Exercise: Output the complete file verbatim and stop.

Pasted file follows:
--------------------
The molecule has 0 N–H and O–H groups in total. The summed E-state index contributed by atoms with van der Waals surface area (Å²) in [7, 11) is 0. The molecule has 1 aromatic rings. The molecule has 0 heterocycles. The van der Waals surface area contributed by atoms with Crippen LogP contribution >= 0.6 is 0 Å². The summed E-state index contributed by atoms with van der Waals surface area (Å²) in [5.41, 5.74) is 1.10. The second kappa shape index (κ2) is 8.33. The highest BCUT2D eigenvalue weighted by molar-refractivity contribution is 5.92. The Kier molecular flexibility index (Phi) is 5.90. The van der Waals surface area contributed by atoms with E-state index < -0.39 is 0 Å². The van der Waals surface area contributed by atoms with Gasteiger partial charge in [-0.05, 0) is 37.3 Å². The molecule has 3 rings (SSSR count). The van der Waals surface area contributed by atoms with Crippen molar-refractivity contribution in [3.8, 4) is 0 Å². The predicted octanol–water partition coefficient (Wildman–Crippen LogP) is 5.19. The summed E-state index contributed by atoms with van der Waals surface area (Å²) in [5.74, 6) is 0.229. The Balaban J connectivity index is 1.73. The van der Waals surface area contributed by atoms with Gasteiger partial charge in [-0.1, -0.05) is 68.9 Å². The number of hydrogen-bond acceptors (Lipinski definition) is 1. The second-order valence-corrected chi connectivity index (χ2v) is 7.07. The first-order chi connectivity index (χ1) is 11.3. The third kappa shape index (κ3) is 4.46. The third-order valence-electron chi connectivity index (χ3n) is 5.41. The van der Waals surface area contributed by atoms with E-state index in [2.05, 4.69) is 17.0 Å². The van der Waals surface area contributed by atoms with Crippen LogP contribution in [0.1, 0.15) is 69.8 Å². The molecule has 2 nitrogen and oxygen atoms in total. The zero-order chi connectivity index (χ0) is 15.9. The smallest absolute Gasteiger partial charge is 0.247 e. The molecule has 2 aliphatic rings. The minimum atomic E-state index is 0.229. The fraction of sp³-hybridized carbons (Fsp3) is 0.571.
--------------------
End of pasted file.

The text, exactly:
The molecule has 0 N–H and O–H groups in total. The summed E-state index contributed by atoms with van der Waals surface area (Å²) in [7, 11) is 0. The molecule has 1 aromatic rings. The molecule has 0 heterocycles. The van der Waals surface area contributed by atoms with Crippen LogP contribution >= 0.6 is 0 Å². The summed E-state index contributed by atoms with van der Waals surface area (Å²) in [5.41, 5.74) is 1.10. The second kappa shape index (κ2) is 8.33. The highest BCUT2D eigenvalue weighted by molar-refractivity contribution is 5.92. The Kier molecular flexibility index (Phi) is 5.90. The van der Waals surface area contributed by atoms with E-state index < -0.39 is 0 Å². The van der Waals surface area contributed by atoms with Gasteiger partial charge in [-0.05, 0) is 37.3 Å². The molecule has 3 rings (SSSR count). The van der Waals surface area contributed by atoms with Crippen molar-refractivity contribution in [3.8, 4) is 0 Å². The predicted octanol–water partition coefficient (Wildman–Crippen LogP) is 5.19. The summed E-state index contributed by atoms with van der Waals surface area (Å²) in [5.74, 6) is 0.229. The Balaban J connectivity index is 1.73. The van der Waals surface area contributed by atoms with Gasteiger partial charge in [-0.1, -0.05) is 68.9 Å². The number of hydrogen-bond acceptors (Lipinski definition) is 1. The second-order valence-corrected chi connectivity index (χ2v) is 7.07. The first-order chi connectivity index (χ1) is 11.3. The third kappa shape index (κ3) is 4.46. The third-order valence-electron chi connectivity index (χ3n) is 5.41. The van der Waals surface area contributed by atoms with E-state index in [2.05, 4.69) is 17.0 Å². The van der Waals surface area contributed by atoms with Crippen LogP contribution in [0.1, 0.15) is 69.8 Å². The molecule has 2 nitrogen and oxygen atoms in total. The zero-order chi connectivity index (χ0) is 15.9. The smallest absolute Gasteiger partial charge is 0.247 e. The molecule has 2 aliphatic rings. The minimum atomic E-state index is 0.229. The fraction of sp³-hybridized carbons (Fsp3) is 0.571.